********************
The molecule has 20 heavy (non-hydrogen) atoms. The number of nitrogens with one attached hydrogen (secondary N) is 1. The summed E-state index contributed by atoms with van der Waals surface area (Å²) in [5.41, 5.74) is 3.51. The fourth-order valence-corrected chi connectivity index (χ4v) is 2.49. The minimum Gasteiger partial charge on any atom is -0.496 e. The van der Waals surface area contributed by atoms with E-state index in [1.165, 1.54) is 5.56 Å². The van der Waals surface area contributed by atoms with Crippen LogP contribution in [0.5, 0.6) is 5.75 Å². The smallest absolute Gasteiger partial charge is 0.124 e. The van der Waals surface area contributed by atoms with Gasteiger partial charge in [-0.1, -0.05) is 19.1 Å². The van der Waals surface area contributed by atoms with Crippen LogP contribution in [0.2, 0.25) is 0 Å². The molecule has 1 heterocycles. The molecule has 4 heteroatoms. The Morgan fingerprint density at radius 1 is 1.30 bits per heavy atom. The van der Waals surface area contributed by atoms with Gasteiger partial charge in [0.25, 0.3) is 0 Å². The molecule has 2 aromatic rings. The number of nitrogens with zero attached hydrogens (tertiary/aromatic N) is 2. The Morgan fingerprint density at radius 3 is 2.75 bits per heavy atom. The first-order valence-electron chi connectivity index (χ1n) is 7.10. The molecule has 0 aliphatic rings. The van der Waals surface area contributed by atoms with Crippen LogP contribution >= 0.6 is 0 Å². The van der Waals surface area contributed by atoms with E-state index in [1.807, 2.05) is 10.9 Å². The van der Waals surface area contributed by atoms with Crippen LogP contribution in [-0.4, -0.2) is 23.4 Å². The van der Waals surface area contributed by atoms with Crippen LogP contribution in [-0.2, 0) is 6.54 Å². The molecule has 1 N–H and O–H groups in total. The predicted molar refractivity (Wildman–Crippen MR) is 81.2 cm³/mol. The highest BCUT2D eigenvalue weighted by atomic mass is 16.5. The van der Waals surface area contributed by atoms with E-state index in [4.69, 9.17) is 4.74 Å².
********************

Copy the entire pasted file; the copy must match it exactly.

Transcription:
The molecule has 20 heavy (non-hydrogen) atoms. The number of nitrogens with one attached hydrogen (secondary N) is 1. The summed E-state index contributed by atoms with van der Waals surface area (Å²) in [5.41, 5.74) is 3.51. The fourth-order valence-corrected chi connectivity index (χ4v) is 2.49. The minimum Gasteiger partial charge on any atom is -0.496 e. The van der Waals surface area contributed by atoms with E-state index in [1.165, 1.54) is 5.56 Å². The van der Waals surface area contributed by atoms with Crippen LogP contribution in [0.5, 0.6) is 5.75 Å². The smallest absolute Gasteiger partial charge is 0.124 e. The van der Waals surface area contributed by atoms with Gasteiger partial charge in [-0.1, -0.05) is 19.1 Å². The van der Waals surface area contributed by atoms with Crippen LogP contribution in [0.2, 0.25) is 0 Å². The molecule has 1 heterocycles. The molecule has 4 heteroatoms. The Morgan fingerprint density at radius 1 is 1.30 bits per heavy atom. The van der Waals surface area contributed by atoms with Gasteiger partial charge in [0.25, 0.3) is 0 Å². The molecule has 2 aromatic rings. The number of nitrogens with zero attached hydrogens (tertiary/aromatic N) is 2. The Morgan fingerprint density at radius 3 is 2.75 bits per heavy atom. The first-order valence-electron chi connectivity index (χ1n) is 7.10. The molecule has 0 aliphatic rings. The van der Waals surface area contributed by atoms with Crippen LogP contribution >= 0.6 is 0 Å². The van der Waals surface area contributed by atoms with E-state index in [1.807, 2.05) is 10.9 Å². The van der Waals surface area contributed by atoms with Crippen LogP contribution in [-0.4, -0.2) is 23.4 Å². The van der Waals surface area contributed by atoms with Crippen LogP contribution in [-0.2, 0) is 6.54 Å². The molecule has 1 N–H and O–H groups in total. The predicted molar refractivity (Wildman–Crippen MR) is 81.2 cm³/mol. The highest BCUT2D eigenvalue weighted by atomic mass is 16.5. The van der Waals surface area contributed by atoms with E-state index in [4.69, 9.17) is 4.74 Å².